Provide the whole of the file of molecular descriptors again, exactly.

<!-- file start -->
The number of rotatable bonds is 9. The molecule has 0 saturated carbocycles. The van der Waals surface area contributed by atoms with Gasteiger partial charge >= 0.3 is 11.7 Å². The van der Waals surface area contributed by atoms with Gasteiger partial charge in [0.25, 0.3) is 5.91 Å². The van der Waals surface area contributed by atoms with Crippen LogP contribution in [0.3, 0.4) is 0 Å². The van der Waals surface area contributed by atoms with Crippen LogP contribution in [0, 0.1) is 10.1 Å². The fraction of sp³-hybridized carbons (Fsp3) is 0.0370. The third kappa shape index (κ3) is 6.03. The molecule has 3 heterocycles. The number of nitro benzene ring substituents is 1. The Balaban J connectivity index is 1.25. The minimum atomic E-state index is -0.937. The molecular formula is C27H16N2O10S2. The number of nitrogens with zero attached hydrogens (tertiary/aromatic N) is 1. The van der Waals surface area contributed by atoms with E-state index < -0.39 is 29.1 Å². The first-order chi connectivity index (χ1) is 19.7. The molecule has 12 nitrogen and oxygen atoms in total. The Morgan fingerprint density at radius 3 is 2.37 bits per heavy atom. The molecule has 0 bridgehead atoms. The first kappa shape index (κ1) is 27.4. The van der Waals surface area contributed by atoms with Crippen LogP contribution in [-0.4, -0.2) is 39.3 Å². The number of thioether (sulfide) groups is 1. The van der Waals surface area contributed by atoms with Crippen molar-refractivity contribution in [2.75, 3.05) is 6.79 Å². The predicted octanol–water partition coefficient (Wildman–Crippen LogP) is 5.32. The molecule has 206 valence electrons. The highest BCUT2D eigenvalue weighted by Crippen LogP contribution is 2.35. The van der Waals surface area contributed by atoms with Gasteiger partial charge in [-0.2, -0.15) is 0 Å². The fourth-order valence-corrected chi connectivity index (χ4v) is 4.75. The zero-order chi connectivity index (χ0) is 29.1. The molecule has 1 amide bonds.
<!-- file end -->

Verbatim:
The number of rotatable bonds is 9. The molecule has 0 saturated carbocycles. The van der Waals surface area contributed by atoms with Gasteiger partial charge >= 0.3 is 11.7 Å². The van der Waals surface area contributed by atoms with Gasteiger partial charge in [0.25, 0.3) is 5.91 Å². The van der Waals surface area contributed by atoms with Crippen LogP contribution in [0.3, 0.4) is 0 Å². The van der Waals surface area contributed by atoms with Crippen LogP contribution in [0, 0.1) is 10.1 Å². The fraction of sp³-hybridized carbons (Fsp3) is 0.0370. The third kappa shape index (κ3) is 6.03. The molecule has 3 heterocycles. The number of nitro benzene ring substituents is 1. The Balaban J connectivity index is 1.25. The minimum atomic E-state index is -0.937. The molecular formula is C27H16N2O10S2. The number of nitrogens with zero attached hydrogens (tertiary/aromatic N) is 1. The van der Waals surface area contributed by atoms with E-state index < -0.39 is 29.1 Å². The first-order chi connectivity index (χ1) is 19.7. The molecule has 12 nitrogen and oxygen atoms in total. The Morgan fingerprint density at radius 3 is 2.37 bits per heavy atom. The molecule has 0 bridgehead atoms. The first kappa shape index (κ1) is 27.4. The van der Waals surface area contributed by atoms with Crippen LogP contribution in [-0.4, -0.2) is 39.3 Å². The number of thioether (sulfide) groups is 1. The van der Waals surface area contributed by atoms with Crippen molar-refractivity contribution in [2.75, 3.05) is 6.79 Å². The predicted octanol–water partition coefficient (Wildman–Crippen LogP) is 5.32. The molecule has 206 valence electrons. The highest BCUT2D eigenvalue weighted by Crippen LogP contribution is 2.35. The van der Waals surface area contributed by atoms with Gasteiger partial charge in [-0.2, -0.15) is 0 Å². The fourth-order valence-corrected chi connectivity index (χ4v) is 4.75. The zero-order chi connectivity index (χ0) is 29.1. The molecule has 1 amide bonds.